If you are manly, and have the brute strength to do so, you could turn the can on it's side and roll it around to stir things up. I don't. You could stir things inside occasionally if you wanted to with a shovel. I might do this occasionally, but not often. Repeat process until the bin is full. Than leave it, just water occasionally if you notice it is dry inside.
Natures Part of the Composting Process
Now, the magic begins, and everything in there starts to decay. The worms move in from the holes in the bottom. (This is why you set it directly on the ground!) The worms eat the decaying stuff and leave their castings in there which is just more added goodness. If you want to speed up the process, you can buy worms!
In anywhere from 3-6 months time, open the lid, and walla. You will have lovely compost to layer on your garden in either spring or in fall. That is how I usually time it. You will know it is ready if you dig around a bit and can't identify any of the greens you have put in.
In the spring as I am getting the veggie garden ready for planting, I empty the bins one by one as they are ready, by layering the compost onto my gardening rows. Then I begin filling the bins slowly over the summer.
By fall, when it is time to start cleaning up the veggie gardens for winter, these bins become ready and I put another layer on each row for the winter. When empty, start filling up your compost trash can again, and there you go! Simple, Easy, No Work DIY Composting.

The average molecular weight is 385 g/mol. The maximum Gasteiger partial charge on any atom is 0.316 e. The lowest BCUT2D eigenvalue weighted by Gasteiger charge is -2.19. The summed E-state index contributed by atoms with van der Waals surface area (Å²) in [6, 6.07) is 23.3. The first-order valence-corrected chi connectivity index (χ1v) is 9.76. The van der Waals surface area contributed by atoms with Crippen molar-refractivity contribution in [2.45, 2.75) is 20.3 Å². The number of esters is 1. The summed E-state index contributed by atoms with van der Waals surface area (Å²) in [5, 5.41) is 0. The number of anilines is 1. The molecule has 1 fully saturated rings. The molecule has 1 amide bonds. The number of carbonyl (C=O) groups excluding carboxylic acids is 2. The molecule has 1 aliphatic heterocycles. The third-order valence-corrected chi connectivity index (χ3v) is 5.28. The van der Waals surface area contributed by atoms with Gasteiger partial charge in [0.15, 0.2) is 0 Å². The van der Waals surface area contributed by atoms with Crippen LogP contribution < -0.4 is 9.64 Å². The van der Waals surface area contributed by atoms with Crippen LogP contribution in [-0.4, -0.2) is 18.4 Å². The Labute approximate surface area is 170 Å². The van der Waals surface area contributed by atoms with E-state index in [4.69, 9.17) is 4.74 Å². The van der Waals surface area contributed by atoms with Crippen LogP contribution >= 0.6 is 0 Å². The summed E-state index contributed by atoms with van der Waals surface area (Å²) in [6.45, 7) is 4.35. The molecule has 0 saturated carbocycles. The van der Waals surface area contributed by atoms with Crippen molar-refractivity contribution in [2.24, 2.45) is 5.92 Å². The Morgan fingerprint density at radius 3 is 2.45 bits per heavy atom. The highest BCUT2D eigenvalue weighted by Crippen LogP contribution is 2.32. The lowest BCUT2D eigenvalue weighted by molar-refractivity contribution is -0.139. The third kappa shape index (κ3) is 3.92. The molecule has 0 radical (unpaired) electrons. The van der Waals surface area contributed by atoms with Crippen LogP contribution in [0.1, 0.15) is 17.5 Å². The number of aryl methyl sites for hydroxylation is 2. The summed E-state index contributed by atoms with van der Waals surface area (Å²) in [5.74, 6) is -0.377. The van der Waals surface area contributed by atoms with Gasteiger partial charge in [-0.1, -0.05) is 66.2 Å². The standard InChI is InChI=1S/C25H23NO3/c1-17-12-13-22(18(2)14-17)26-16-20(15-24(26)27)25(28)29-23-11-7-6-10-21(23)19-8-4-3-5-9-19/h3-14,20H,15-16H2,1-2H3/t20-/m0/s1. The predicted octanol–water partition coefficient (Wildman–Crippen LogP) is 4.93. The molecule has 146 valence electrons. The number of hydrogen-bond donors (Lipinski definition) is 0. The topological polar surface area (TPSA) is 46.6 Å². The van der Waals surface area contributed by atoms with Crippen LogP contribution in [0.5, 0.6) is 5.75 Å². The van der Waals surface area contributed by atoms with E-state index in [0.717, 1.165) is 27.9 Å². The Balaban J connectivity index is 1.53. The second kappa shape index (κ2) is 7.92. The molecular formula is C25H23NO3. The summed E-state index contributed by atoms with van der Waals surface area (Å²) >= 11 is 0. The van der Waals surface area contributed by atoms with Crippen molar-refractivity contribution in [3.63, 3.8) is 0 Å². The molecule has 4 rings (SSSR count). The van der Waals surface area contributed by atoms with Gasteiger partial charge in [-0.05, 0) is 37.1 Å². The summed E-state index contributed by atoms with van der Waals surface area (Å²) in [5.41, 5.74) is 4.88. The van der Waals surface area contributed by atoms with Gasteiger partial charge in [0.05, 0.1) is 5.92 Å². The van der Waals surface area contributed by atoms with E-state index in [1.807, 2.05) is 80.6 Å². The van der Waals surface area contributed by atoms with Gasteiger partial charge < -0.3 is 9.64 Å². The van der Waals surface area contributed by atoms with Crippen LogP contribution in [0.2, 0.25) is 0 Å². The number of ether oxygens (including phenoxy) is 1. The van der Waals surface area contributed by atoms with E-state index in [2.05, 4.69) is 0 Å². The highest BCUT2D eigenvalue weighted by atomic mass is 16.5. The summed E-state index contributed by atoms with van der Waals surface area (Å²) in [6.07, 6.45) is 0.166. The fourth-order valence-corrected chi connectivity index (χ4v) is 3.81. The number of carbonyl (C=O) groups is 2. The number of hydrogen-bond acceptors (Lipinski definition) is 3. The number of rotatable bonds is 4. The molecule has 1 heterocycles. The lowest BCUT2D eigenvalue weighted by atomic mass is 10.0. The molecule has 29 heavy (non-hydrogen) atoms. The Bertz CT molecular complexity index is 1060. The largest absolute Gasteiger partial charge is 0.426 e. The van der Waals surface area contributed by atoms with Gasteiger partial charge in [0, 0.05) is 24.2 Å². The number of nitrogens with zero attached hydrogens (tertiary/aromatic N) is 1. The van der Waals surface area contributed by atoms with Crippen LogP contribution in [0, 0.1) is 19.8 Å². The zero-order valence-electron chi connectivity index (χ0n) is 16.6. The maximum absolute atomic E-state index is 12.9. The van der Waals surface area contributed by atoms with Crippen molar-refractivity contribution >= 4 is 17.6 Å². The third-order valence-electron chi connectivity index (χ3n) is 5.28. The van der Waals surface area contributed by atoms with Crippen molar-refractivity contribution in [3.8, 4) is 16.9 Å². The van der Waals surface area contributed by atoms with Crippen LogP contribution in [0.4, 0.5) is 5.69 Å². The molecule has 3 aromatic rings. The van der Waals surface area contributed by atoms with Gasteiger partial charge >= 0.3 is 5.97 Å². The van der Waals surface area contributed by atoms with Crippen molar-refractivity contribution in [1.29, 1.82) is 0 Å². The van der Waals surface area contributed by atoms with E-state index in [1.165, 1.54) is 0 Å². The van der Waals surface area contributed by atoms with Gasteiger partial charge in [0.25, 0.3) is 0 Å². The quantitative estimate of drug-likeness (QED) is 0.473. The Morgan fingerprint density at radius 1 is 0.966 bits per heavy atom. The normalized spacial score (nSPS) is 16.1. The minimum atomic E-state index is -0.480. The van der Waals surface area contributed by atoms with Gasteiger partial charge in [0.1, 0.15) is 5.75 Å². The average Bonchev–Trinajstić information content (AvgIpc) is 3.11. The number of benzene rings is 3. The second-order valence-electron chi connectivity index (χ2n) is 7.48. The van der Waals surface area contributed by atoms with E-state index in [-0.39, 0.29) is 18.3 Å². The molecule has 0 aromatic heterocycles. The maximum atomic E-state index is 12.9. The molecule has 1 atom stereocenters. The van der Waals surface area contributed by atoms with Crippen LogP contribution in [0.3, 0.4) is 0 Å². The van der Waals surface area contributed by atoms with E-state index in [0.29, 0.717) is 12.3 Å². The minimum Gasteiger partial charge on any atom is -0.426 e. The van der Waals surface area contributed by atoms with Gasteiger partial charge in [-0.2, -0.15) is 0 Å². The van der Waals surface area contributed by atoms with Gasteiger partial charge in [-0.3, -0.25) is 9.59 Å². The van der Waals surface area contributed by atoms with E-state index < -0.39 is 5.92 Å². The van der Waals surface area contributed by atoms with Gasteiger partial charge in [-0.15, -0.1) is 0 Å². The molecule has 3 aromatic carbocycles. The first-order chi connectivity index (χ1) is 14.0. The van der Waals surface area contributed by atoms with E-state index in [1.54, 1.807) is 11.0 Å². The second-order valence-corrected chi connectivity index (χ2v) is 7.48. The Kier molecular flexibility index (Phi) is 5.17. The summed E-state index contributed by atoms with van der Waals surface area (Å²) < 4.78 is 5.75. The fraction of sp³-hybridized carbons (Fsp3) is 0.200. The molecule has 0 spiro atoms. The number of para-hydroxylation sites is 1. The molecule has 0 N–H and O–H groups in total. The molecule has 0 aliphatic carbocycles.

And that is the Simple Easy No Work DIY Composting System
I hope this DIY compost bin tutorial has taught you how easy simple no work DIY composting can be. When I first started learning about composting, I got caught up in all the details and it seemed like a lot of work. As you can see, it doesn't have to be! I try to make gardening in general, as simple as it can be. After all, it is supposed to be FUN!
Other Articles You May Be Interested In:
How to Use Hay and Straw in the Garden
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Want to Remember This?
Please pin my "Simple Easy No Work DIY Composting System" tutorial to your favorite gardening board on Pinterest!
Love this, it's what I do too, after having had a compost bin right on the garden bed to save shifting soil when it was 'done' - but took up too much room. This is a much better system, thanks for sharing 🙂
Hi Jan! YES! So much easier to move the compost around from these. I usually bring a 5 gallon bucket and shovel to the compost bin, fill it and dump where I need it. 🙂